@Michael - Yes, I am aware of the world of management theory from when I was a public health professional in the early 1990s, and read management theory fairly widely (including Maslow) - and worked part-time for 18 months in the NHS bureaucracy, initially as assistant to Sir Liam Donaldson who later became the national Chief Medical Officer (senior civil servant in the NHS).

Michael Dyer said...


You worked for the NHS? I am truly sorry! For some reason even otherwise soberminded Britons seem to reflexively praise the NHS as "the best in the world" when in fact it's pretty frequently horrific as I'm sure you know. Honestly if you wouldn't mind sharing some of your experience there in a blog post I'd love to hear about it.

Lucinda said...

In defense of the "hers", the managerial mindset is extremely useful in women's work in the home, especially with very young children who really do benefit from lovingly implemented routines while they learn the fundamentals about basic survival (eating, sleeping, washing, dealing with poop), which is why being a manager comes so naturally to women.

Unprincipled men (some psychopaths, mostly deluded short-termist opportunists) are the ones who primarily 'benefit' from the destruction of the sense of women's honorable duty in the home. The other side of the same coin, part of the same reason that the modern world is so evil, is that women have abdicated the role of righteous motherhood that channeled their managerial mindset toward the production of freedom in the next generation. Instead, because of their desire to be relevant in the now, they have sold themselves into a system where their natural talents destroy freedom, now and in the next generation.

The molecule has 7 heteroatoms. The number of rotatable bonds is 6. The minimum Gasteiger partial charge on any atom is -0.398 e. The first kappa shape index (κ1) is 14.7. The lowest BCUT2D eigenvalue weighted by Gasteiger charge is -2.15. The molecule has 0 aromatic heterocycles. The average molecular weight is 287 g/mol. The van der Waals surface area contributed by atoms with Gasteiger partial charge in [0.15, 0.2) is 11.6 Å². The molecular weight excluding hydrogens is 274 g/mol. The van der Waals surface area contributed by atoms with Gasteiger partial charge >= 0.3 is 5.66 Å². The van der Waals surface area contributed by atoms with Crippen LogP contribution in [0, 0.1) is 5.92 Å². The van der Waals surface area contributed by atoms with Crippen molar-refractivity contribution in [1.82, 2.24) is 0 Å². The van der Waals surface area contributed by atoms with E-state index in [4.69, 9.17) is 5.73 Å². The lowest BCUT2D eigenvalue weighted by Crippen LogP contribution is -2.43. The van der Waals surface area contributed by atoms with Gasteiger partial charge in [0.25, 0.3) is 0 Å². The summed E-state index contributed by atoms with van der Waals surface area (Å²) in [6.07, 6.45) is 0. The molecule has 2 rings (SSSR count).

Still, I don't believe it was originally the women's idea, just like eating the fruit wasn't Eve's idea. When confronted with the actual consequences of the choices to be paid managers and to curtail righteous motherhood (which includes faithful marriage to a principled husband), especially when confronted with their undeniable culpability in deliberately making those choices and promoting an environment that rewarded the least principled men, it is my hope that many women will honestly repent the error.

At least that's what I try to hope, because otherwise it's just too depressing.

Chiu ChunLing said...

The essential problem of our managerial society is that we accept as plausible that it is possible for a person to tell others how to do a job without personally having any practical experience of actually doing that job.

If everyone who were applying for a job as a manager were personally experienced in doing the jobs they were supposed to manage, then it would become immediately obvious to upper level employers that having many managers, and especially arranged in many layers of management, is not economical. It would make more sense to have nearly all of those employees actually doing the direct work, and only a tiny proportion overseeing it.

Why is this not done? Because most employers are higher level managers, who have no idea how the basic job is done nor even how to avoid displaying their total ignorance of the job when dealing with the actual workers. They only know how to 'manage' intermediate levels of management. In fact, these upper level management jobs are sinecures.

When a small business is in the first generation of ownership, the owners are generally likely to have direct experience of the fundamental productive work of the business and directly manage those engaged in that work. As the business expands and grows, and especially as the business owners age/mature and have less time and energy to devote to direct management, they must appoint intermediate mangers from those of their employees who have both a clear understanding of the fundamental productive work and the teaching/interpersonal skills to instruct and encourage those still doing it. As the second generation of owners arises, they are often brought into the business with the presumption that they will end up running it, so there is less incentive for them to actually master the basic labor involved. A business that has been built up successfully can survive this just as it survived the decreasing engagement of the original owners. But if this occurs, the next generation of owners are merely major stockholders of the company and owners of the capital investments (buildings, machines, or land and animals). If a business remains profitable without need for innovation long enough, this will happen sooner or later, usually by the third generation.